District of Columbia's Drinking Water: Agencies Have Improved Coordination, but Key Challenges Remain in Protecting the Public from Elevated Lead Levels

GAO-05-344 Published: Mar 31, 2005. Publicly Released: May 05, 2005.
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Media reports on elevated lead in the District of Columbia's drinking water raised concern about how local and federal agencies are carrying out their responsibilities. The Lead and Copper Rule requires water systems to protect drinking water from lead. The U.S. Army Corps of Engineers' Washington Aqueduct treats and sells water to the District Water and Sewer Authority (WASA), which delivers it to District residents. The Environmental Protection Agency's (EPA) Region III Office oversees these agencies. GAO examined (1) what agencies implementing the rule in the District are doing to improve their coordination and reduce lead levels, (2) the extent to which WASA and other agencies are identifying populations at greatest risk of exposure to lead in drinking water and reducing their exposure, (3) how other drinking water systems that exceed EPA's action level for lead conduct public education, and (4) the state of research on lead exposure and how it applies to drinking water.

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Recommendations for Executive Action

Agency Affected Recommendation Status
Environmental Protection Agency To provide timely information to communities on how to improve communication of lead health risks and as part of its comprehensive re-examination of the Lead and Copper Rule's public education requirements, the Administrator of EPA should direct the Office of Water to identify and publish best practices that water systems are using to educate the public about lead in drinking water.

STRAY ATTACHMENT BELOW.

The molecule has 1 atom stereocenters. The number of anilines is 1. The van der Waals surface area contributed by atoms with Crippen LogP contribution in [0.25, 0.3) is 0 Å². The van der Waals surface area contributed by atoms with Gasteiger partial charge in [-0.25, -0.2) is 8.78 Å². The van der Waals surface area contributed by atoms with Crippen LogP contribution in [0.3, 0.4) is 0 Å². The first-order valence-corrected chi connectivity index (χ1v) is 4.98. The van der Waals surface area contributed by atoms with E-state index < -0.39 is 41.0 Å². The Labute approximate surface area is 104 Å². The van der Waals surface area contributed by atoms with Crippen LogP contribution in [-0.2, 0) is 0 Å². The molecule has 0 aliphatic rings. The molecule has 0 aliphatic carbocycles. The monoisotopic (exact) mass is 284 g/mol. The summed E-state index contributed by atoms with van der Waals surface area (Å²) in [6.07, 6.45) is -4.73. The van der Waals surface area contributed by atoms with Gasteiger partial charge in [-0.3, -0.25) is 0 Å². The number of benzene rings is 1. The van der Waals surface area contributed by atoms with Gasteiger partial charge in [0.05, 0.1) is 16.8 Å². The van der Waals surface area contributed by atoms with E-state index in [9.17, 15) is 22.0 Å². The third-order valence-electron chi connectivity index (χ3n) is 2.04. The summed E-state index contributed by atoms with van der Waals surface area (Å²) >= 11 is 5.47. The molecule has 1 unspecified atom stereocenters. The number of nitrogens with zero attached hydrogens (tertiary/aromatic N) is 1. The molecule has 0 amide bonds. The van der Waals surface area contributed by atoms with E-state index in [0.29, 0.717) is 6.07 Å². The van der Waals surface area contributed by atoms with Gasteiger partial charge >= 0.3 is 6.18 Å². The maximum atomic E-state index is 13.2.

Closed – Implemented
EPA agreed that sharing best practices with water systems would be helpful in communicating the risks associated with lead in drinking water. In response to this recommendation, though primarily to concerns expressed at stakeholder conferences, the agency asked its National Drinking Water Advisory Council to convene a working group to discuss how public education could be improved. The Council, in turn, convened a working group that eventually provided recommendations to EPA in June 2006. The recommended changes were incorporated into EPA's 2006 revisions to its Lead and Copper Rule.
Environmental Protection Agency To improve the health risk information on lead available to water systems and regulatory staff, the Administrator of EPA should develop a strategy for closing information gaps in the health effects of lead in drinking water that includes timelines, funding requirements, and any needed coordination with CDC and other research organizations.
Closed – Implemented
To improve the health risk information on lead available to water systems and regulatory staff, EPA has developed a health advisory intended for water utilities and state and local governments. It also developed a paper that summarizes toxicokinetic research published since the Lead and Copper Rule was first issued in 1991.

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